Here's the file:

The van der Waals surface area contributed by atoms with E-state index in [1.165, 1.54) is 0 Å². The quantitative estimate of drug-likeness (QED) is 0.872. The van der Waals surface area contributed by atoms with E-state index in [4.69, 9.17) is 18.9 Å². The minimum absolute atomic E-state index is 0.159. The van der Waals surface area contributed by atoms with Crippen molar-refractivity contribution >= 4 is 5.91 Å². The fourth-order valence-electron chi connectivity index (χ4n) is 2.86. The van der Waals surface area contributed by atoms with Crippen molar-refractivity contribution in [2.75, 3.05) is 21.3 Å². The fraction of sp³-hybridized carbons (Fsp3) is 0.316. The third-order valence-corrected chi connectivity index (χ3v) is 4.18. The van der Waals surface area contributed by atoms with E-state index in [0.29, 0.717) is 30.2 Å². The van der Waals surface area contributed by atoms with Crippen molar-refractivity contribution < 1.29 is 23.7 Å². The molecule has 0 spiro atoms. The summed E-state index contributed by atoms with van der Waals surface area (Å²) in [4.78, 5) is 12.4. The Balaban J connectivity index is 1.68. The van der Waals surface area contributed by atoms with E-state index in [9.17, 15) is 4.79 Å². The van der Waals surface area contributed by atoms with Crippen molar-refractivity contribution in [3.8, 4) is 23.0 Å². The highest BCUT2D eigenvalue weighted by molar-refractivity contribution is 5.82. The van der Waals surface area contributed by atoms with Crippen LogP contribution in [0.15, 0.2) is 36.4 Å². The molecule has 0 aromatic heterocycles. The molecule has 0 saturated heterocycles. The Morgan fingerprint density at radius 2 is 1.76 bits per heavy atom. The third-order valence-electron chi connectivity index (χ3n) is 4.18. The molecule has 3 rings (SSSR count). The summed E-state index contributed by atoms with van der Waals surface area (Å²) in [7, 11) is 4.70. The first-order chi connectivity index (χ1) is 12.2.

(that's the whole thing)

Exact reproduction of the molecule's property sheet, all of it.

The van der Waals surface area contributed by atoms with E-state index in [1.165, 1.54) is 0 Å². The quantitative estimate of drug-likeness (QED) is 0.872. The van der Waals surface area contributed by atoms with E-state index in [4.69, 9.17) is 18.9 Å². The minimum absolute atomic E-state index is 0.159. The van der Waals surface area contributed by atoms with Crippen molar-refractivity contribution >= 4 is 5.91 Å². The fourth-order valence-electron chi connectivity index (χ4n) is 2.86. The van der Waals surface area contributed by atoms with Crippen molar-refractivity contribution in [2.75, 3.05) is 21.3 Å². The fraction of sp³-hybridized carbons (Fsp3) is 0.316. The third-order valence-corrected chi connectivity index (χ3v) is 4.18. The van der Waals surface area contributed by atoms with E-state index in [0.29, 0.717) is 30.2 Å². The van der Waals surface area contributed by atoms with Crippen molar-refractivity contribution < 1.29 is 23.7 Å². The molecule has 0 spiro atoms. The summed E-state index contributed by atoms with van der Waals surface area (Å²) in [4.78, 5) is 12.4. The Balaban J connectivity index is 1.68. The van der Waals surface area contributed by atoms with E-state index in [9.17, 15) is 4.79 Å². The van der Waals surface area contributed by atoms with Crippen molar-refractivity contribution in [3.8, 4) is 23.0 Å². The highest BCUT2D eigenvalue weighted by molar-refractivity contribution is 5.82. The van der Waals surface area contributed by atoms with Crippen LogP contribution in [0.15, 0.2) is 36.4 Å². The molecule has 0 aromatic heterocycles. The molecule has 0 saturated heterocycles. The Morgan fingerprint density at radius 2 is 1.76 bits per heavy atom. The third-order valence-electron chi connectivity index (χ3n) is 4.18. The molecule has 3 rings (SSSR count). The summed E-state index contributed by atoms with van der Waals surface area (Å²) in [7, 11) is 4.70. The first-order chi connectivity index (χ1) is 12.2.